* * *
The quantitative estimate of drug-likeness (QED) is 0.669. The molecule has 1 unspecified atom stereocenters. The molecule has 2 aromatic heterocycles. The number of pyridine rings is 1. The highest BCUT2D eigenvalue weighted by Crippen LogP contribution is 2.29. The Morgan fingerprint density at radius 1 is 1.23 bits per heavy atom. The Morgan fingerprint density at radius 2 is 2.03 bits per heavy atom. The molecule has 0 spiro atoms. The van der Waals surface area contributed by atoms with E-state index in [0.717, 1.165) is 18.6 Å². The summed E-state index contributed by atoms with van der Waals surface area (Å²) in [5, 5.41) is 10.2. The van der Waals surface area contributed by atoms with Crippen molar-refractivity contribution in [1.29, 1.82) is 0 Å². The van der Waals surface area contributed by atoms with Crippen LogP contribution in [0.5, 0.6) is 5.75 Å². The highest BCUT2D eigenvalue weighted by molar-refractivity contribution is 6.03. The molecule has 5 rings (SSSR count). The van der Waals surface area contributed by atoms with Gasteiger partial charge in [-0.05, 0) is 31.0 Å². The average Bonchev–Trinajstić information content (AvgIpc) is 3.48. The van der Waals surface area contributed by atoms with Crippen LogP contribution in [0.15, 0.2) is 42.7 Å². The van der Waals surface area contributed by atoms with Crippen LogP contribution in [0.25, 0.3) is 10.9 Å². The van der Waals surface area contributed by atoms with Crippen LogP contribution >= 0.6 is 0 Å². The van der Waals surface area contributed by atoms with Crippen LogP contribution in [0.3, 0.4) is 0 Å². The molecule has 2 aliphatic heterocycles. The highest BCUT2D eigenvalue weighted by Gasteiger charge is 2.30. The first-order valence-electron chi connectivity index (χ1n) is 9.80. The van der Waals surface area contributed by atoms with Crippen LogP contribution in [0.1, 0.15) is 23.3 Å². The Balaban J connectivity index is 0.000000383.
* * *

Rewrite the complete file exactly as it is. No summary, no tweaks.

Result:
The quantitative estimate of drug-likeness (QED) is 0.669. The molecule has 1 unspecified atom stereocenters. The molecule has 2 aromatic heterocycles. The number of pyridine rings is 1. The highest BCUT2D eigenvalue weighted by Crippen LogP contribution is 2.29. The Morgan fingerprint density at radius 1 is 1.23 bits per heavy atom. The Morgan fingerprint density at radius 2 is 2.03 bits per heavy atom. The molecule has 0 spiro atoms. The van der Waals surface area contributed by atoms with E-state index in [0.717, 1.165) is 18.6 Å². The summed E-state index contributed by atoms with van der Waals surface area (Å²) in [5, 5.41) is 10.2. The van der Waals surface area contributed by atoms with Crippen molar-refractivity contribution in [1.29, 1.82) is 0 Å². The van der Waals surface area contributed by atoms with Crippen LogP contribution in [0.5, 0.6) is 5.75 Å². The highest BCUT2D eigenvalue weighted by molar-refractivity contribution is 6.03. The molecule has 5 rings (SSSR count). The van der Waals surface area contributed by atoms with Gasteiger partial charge in [-0.05, 0) is 31.0 Å². The average Bonchev–Trinajstić information content (AvgIpc) is 3.48. The van der Waals surface area contributed by atoms with Crippen LogP contribution in [0.15, 0.2) is 42.7 Å². The van der Waals surface area contributed by atoms with Crippen LogP contribution in [0.25, 0.3) is 10.9 Å². The van der Waals surface area contributed by atoms with Crippen LogP contribution >= 0.6 is 0 Å². The van der Waals surface area contributed by atoms with Crippen LogP contribution in [0.3, 0.4) is 0 Å². The molecule has 2 aliphatic heterocycles. The highest BCUT2D eigenvalue weighted by Gasteiger charge is 2.30. The first-order valence-electron chi connectivity index (χ1n) is 9.80. The van der Waals surface area contributed by atoms with Crippen LogP contribution in [0.1, 0.15) is 23.3 Å². The Balaban J connectivity index is 0.000000383.